Last week I attended Gartner's Supply Chain Executive Conference in Phoenix, Arizona. The conference sessions were thought-provoking, covering everything from software to sales and operations planning to supply chain strategy and much, much more. (I suspect I wasn't the only one who wanted to clone myself in order to attend more sessions.) There were numerous opportunities to learn from Gartner analysts, technology providers, and supply chain leaders from a wide range of industries. And, of course, the event featured announcements of Gartner's Top 25 Supply Chains list as well as their annual "Magic Quadrant" assessments of software and logistics service providers.
There were so many sessions, topics, demonstrations, and discussions packed into each day of the conference that it would be hard to identify a single, overarching message. But if I had to focus on just one, it would be this: To succeed in business now and in the future, you need to follow two distinct supply chain paths.
Gartner calls this principle the "bimodal supply chain." Here—in very simplified terms—is how Chief of Research David A. Willis described it in his opening keynote. You can think of Mode 1 as analog and designed for stability, efficiency, and operational excellence. Mode 2 is digital and designed for agility and innovation—an approach supported by advanced analytics, automation, and connectivity. A company that follows both paths will be "industrialized and innovative, lean and effective but agile," he said.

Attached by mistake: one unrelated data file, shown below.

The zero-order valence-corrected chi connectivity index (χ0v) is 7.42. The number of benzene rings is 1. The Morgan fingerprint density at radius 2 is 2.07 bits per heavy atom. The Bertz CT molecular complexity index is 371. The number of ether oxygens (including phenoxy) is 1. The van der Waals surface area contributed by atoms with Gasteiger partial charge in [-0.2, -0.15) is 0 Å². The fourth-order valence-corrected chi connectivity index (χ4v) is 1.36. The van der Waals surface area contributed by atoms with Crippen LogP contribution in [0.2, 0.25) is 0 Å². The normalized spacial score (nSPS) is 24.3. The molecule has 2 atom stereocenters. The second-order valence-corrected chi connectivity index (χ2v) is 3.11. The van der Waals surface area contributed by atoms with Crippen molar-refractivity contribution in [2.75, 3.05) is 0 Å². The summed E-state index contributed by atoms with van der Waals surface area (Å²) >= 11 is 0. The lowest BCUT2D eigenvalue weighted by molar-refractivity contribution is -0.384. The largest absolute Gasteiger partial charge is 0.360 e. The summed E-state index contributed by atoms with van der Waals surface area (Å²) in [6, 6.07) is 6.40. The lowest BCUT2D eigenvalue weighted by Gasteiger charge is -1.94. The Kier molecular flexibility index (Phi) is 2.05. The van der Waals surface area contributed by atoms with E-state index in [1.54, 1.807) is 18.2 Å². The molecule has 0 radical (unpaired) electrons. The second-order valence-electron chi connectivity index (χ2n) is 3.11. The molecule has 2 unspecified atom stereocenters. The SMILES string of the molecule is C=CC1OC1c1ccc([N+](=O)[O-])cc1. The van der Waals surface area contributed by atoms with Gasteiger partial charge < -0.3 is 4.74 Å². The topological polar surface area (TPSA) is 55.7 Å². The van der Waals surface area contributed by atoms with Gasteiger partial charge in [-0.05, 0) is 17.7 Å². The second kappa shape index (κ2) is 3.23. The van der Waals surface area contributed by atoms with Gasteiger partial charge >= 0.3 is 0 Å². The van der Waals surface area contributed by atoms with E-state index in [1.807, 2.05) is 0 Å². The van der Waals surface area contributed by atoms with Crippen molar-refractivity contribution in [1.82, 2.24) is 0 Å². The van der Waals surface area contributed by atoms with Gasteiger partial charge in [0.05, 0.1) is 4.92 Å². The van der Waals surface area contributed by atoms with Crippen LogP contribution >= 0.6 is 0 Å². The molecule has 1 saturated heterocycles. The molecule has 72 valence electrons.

The digital side of the supply chain will encompass e-commerce, the Internet of Things, predictive analytics, "big data," machine-to-machine communication, and demand sensing, among other things. Algorithms will rule the day, and data scientists, analysts, and information technologists will become an integral part of supply chain organizations, Willis predicted.
Does this mean the end of "old school" supply chain management? Definitely not. Willis emphasized that the digital and analog sides of supply chain operations are not in competition; rather, they are complementary and should work together. He cited the example of the home goods retailer Williams-Sonoma, which now derives half of its revenue from online business. The company had to devote considerable resources to adapting its supply chain and its information technology resources to serve that channel, but it did not sacrifice growth in its brick-and-mortar retail channel or disrupt its traditional operations.
The "bimodal supply chain" is catching on as a management strategy, becoming a guiding principle for companies like HP, Schneider Electric, and Discount Tire. Gartner, of course, has a vested interest in pushing the concept; the more companies buy into it, the more opportunities to sell its advisory services and research papers on the topic. But the bimodal supply chain is neither a gimmick nor an empty promise. In fact, it makes perfect sense for companies in almost every industry. Who could argue with a strategy that encourages supply chain organizations to prepare for the data-driven business of the future while reinforcing the value of good, old-fashioned operational excellence?